On the trial, at the circuit, it was admitted and stipulated that the plaintiff was the holder and owner of the note in suit, and the same was transferred to him for value after it became due.
When the plaintiff rested, the defendant's counsel asked leave to go to the jury upon the question of fear and duress. They asked the court to charge the jury to find upon the question of fact whether this defendant was compelled or caused to sign this note by fear or compulsion of the payee. The court declined so to charge, and directed the jury to find that there was no evidence to prove that there VOL. LX.
Knapp v. Hyde.
was duress, and to find a verdict for the plaintiff for the amount of the note and interest, $1382.72. To which ruling and charge the defendant's counsel excepted. The jury found a verdict in favor of the plaintiff for the above amount. Time was given to the defendant to make a case and exceptions; and the same were directed to be heard in the first instance at a general term.
Davie & Payne, for the plaintiff.
D. Baldwin, for the defendant.
By the Court, E. DARWIN SMITH, J. This case was rightly disposed of at the circuit. There was really nothing to submit to the jury on the question whether the defendant was compelled to sign the note in suit by fear or compulsion of the payee, which was the only question that the circuit judge was asked to submit to the jury.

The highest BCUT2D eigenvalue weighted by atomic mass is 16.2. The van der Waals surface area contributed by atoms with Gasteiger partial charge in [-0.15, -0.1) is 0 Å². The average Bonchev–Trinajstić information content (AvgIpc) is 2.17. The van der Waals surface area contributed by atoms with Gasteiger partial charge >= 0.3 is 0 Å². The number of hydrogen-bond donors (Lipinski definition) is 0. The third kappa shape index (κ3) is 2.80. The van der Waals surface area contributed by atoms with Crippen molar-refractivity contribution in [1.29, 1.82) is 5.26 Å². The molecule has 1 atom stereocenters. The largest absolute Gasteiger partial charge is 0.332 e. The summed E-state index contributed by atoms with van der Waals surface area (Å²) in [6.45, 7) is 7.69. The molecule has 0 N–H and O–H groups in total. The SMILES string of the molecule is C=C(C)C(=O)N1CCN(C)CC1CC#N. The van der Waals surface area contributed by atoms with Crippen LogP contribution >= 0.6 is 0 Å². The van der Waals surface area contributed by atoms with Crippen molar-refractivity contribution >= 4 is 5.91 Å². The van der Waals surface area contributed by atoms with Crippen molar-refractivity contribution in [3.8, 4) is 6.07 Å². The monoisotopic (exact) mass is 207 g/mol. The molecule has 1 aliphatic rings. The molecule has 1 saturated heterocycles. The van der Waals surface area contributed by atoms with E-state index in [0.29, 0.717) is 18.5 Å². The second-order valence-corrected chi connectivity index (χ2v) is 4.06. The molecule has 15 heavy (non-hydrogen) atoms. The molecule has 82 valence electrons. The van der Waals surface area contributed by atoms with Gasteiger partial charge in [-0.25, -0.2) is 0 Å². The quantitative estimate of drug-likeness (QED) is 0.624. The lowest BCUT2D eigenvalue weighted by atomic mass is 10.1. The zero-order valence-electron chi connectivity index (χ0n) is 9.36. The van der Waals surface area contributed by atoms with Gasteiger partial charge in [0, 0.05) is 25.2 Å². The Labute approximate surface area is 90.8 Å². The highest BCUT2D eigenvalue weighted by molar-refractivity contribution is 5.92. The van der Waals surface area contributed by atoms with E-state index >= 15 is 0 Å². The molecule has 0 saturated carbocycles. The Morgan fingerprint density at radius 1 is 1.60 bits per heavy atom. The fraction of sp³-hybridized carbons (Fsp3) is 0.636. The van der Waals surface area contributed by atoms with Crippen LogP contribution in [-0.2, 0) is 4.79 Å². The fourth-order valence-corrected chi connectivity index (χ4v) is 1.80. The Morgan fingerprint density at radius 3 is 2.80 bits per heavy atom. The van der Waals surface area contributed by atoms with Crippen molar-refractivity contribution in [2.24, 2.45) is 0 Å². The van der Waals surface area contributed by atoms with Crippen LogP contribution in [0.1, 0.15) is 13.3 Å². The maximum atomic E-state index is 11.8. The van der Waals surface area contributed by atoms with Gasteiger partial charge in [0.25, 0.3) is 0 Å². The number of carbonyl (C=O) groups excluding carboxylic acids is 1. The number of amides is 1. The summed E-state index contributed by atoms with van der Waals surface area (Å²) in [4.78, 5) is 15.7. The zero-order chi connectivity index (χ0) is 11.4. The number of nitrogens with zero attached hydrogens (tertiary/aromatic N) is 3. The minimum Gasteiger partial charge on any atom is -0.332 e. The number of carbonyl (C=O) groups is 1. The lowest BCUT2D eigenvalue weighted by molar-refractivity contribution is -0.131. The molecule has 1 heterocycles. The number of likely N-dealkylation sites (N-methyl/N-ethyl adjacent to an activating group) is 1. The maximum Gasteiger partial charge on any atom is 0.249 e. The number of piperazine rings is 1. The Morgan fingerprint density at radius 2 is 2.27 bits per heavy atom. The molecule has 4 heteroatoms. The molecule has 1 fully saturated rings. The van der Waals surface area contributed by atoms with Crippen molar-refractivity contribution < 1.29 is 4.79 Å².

The defendant was not under arrest or imprisonmentwas at his place of residence in Auburn, in this State, where he clearly had committed no criminal offense for which he could be arrested or imprisoned. At most, he had made, as was alleged, some fraudulent representations in respect to the value of some land upon which he had a mortgage, which he had sold to the payee of the note on which the action was brought. This sale, and the representations which induced it, were made in the State of Illinois. If the defendant had made the false representations alleged, he was liable in a civil action, in this State, or in Illinois, if he went into that State voluntarily, to be arrested for the fraud; but in neither State was there any ground for his arrest in a criminal action. He could not have been taken to Illinois in any criminal proceeding for such fraud. But the fact of the fraud had been discussed in letters between the defendant and his friend, by the name of Hall, living in Illinois. He knew